For better or worse, your GMAT score likely will have a significant impact on both your business school candidacy and your long-term career path.
The higher you score on the GMAT, the more MBA admissions options you’ll have available to you. Furthermore, in today’s competitive job market, some companies request that applicants submit their GMAT scores during the interview process. Thus, a high GMAT score can also make you a desirable hire.
While a top-tier MBA or a well sought-after job should seem like motivation enough to study as hard as possible for your GMAT, it’s easy to lose sight of the big picture, and thus lose the motivation to study.
This article will present several ways to sustain a high level of motivation throughout your GMAT prep:
- Enjoy What You’re Doing
- Recognize the Importance of GMAT Skills
- Invest in Yourself
- Don’t Listen to the Naysayers
- Practical Strategies to Increase Motivation
- Use Proper Study Materials
- Join a Study Group or Be Active on GMAT Forums
- Create a Study Schedule and Reward Yourself for Sticking to It
- Keep the GMAT Front and Center in Your Life
- Anxiety Can Be a Big Source of Low Motivation
- You Have Not Given Yourself Sufficient GMAT Prep Time
- You Have Expectations of Overnight Success
- Don’t Burn Yourself Out
- Discipline Trumps Motivation
- Visualize Your Success
To start, let’s discuss the importance of enjoying what you’re doing. (View my full article on Target Test Prep for a deeper dive.)
Enjoy What You’re Doing
Whether we are talking about your job, college classes, or GMAT preparation, one of the most effective ways to be motivated is to enjoy what you’re doing. On the other hand, working hard and ultimately achieving your goals becomes almost impossible when you don’t enjoy what you’re doing.
If you can find joy in your studying, you’ll be significantly more motivated to put in the necessary study time, and thus give yourself a great shot at achieving your GMAT goal. If you are struggling to find that enjoyment, consider the fact that not only will a high GMAT score help get you into a top MBA program, but also the skills you learn will carry over to business school classes and everyday life. So, instead of viewing GMAT studying as a drag, look at it as an opportunity to improve your skills — and yourself. Let’s discuss this idea a bit further.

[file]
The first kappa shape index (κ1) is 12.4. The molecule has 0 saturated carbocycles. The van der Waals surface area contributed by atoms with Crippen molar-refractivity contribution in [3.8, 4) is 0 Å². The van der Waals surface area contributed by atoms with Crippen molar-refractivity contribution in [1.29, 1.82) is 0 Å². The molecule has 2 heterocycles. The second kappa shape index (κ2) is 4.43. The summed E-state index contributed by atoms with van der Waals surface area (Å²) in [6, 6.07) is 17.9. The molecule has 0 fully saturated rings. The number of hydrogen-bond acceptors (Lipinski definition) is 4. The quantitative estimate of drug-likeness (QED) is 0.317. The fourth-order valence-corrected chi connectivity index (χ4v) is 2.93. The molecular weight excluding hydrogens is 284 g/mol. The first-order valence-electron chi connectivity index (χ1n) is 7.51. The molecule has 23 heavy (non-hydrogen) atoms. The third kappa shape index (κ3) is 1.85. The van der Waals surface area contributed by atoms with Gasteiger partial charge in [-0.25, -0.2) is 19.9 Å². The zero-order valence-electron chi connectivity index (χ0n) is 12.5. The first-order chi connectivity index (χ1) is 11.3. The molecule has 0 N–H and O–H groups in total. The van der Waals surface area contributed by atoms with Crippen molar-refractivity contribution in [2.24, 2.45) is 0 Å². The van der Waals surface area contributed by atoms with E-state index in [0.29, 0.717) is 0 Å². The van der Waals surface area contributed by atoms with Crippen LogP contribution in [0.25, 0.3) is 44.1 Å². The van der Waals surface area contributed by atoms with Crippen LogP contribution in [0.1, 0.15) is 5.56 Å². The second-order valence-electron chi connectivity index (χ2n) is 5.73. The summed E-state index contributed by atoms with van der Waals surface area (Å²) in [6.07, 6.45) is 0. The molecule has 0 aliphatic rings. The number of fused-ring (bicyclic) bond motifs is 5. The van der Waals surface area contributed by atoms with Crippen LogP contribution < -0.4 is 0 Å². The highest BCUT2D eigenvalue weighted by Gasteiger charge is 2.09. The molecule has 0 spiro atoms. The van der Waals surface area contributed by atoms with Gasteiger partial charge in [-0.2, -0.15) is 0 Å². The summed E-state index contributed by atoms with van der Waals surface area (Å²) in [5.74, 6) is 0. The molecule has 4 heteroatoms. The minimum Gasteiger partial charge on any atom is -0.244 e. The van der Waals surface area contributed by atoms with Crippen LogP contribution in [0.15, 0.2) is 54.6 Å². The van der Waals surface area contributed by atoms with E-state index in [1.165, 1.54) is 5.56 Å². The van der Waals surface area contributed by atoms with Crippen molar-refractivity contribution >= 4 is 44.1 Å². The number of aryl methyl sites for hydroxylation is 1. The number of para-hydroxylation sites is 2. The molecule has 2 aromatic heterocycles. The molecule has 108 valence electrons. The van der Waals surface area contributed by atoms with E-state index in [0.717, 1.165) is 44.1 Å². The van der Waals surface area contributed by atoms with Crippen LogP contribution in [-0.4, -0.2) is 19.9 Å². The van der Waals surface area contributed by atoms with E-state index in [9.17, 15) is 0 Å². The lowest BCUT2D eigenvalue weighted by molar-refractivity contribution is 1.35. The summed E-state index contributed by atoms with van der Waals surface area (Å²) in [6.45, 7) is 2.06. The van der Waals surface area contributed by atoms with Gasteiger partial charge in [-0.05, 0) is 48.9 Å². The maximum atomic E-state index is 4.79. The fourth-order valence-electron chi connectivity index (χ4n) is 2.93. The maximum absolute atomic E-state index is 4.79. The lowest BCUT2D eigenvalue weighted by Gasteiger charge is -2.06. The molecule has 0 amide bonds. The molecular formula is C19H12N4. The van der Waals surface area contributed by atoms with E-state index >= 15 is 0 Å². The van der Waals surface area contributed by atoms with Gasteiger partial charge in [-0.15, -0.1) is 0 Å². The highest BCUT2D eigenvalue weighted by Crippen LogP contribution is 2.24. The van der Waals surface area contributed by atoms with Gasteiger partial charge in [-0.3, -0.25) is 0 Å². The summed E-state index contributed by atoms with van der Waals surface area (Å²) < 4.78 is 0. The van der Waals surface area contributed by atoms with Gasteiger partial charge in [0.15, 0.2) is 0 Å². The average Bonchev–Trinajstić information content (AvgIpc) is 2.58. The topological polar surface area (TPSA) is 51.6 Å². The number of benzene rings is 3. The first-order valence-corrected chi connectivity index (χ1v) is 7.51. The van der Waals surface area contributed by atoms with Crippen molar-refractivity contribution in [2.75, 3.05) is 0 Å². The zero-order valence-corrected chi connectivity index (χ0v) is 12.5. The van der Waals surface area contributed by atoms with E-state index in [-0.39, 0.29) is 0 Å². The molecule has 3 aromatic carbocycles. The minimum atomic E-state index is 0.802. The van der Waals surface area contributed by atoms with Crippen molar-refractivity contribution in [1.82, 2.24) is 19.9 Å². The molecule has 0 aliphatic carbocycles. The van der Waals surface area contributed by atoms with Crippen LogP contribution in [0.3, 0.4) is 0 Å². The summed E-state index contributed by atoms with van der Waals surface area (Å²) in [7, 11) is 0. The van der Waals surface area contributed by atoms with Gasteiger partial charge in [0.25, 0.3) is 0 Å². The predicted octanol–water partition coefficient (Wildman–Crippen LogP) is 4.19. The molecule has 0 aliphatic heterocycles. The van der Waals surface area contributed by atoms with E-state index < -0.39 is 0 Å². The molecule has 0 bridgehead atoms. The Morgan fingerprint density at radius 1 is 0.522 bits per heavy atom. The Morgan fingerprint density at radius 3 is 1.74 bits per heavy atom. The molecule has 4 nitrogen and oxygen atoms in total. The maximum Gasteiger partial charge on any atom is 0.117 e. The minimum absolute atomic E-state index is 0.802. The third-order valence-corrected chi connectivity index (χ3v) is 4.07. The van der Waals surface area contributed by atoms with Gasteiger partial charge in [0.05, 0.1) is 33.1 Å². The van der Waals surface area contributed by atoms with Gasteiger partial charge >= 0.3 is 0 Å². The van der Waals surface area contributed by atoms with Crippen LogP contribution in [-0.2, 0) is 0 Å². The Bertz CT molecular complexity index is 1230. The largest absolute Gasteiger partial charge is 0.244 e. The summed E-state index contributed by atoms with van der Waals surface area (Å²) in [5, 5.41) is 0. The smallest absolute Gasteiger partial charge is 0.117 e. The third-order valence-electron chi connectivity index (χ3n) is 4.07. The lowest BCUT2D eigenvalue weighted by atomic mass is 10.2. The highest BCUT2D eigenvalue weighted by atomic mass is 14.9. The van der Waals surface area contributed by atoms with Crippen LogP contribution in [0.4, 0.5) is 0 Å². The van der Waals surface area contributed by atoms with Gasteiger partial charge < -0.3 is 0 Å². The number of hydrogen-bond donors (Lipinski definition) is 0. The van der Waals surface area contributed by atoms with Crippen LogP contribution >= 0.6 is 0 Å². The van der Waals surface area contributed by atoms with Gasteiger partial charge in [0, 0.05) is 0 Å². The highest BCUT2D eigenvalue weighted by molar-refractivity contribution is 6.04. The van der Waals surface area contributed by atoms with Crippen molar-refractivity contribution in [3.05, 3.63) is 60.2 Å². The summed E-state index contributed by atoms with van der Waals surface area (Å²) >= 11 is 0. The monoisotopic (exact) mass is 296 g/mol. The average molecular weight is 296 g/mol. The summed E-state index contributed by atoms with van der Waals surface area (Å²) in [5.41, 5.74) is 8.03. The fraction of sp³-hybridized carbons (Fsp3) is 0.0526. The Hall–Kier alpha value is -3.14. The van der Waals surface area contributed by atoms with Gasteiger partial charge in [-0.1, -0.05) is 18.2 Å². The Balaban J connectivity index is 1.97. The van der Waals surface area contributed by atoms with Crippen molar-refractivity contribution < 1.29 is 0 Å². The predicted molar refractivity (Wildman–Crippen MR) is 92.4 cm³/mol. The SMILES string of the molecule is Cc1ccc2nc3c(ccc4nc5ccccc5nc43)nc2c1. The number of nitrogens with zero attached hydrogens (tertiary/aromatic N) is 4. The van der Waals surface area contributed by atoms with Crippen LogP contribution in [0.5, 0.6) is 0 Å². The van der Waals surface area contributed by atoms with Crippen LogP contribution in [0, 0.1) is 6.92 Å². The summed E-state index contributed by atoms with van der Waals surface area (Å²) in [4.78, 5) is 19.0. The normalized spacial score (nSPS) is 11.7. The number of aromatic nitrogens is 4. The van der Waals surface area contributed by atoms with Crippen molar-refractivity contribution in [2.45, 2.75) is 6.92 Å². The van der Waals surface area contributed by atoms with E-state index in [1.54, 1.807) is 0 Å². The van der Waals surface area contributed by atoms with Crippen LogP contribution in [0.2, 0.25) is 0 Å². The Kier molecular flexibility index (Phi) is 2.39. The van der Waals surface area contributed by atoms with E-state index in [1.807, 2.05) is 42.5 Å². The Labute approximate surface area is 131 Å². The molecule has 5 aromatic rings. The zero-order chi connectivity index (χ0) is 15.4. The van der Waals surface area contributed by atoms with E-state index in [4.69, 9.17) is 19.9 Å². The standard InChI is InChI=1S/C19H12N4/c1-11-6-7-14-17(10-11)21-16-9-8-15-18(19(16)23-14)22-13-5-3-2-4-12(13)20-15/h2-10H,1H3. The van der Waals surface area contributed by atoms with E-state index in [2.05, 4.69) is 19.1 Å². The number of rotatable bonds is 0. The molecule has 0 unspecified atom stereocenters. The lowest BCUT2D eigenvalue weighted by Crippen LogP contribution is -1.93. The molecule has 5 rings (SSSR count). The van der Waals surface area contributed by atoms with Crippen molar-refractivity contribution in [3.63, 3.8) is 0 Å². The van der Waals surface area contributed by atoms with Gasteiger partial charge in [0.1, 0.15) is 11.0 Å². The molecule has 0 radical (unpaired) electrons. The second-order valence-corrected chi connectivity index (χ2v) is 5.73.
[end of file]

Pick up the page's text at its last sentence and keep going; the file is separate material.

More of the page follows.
Recognize the Importance of GMAT Skills
Your GMAT skills transcend the exam and carry over into your daily life, which also should provide GMAT motivation. Without a doubt, these skills will help you in school, work, and beyond. For example, through preparing for Critical Reasoning questions, you can become a more decisive thinker, a person who is well-versed in logic, decision making, and executive functioning. You can become “the smartest person in the room” with your Critical Reasoning skills.
What about Sentence Correction? Think about it: today, nearly every work activity involves writing. Emails, texts, reports, blogs, chats — the list is endless. Imagine how much easier and more impactful your writing is when you are an ultra-confident writer who is able to notice every detail.
And Reading Comprehension? Well, you’ll be reading for the rest of your life. Can you imagine how much more you can learn and apply if you are super skilled at comprehending written information?
Getting good at GMAT quant also has so many benefits. Your mastery of quant improves your data-driven decision-making skills, which are critical skills in business and life. When your math skills are strong, and your quantitative reasoning skills are solid, a world of possibilities can open up to you. So, why not embrace and enjoy the process of studying for the GMAT? Why not become internally motivated to get this process done well, so that you can improve many areas of your life?
When your math skills are strong, and your quantitative reasoning skills are solid, a world of possibilities can open up to you.
Invest in Yourself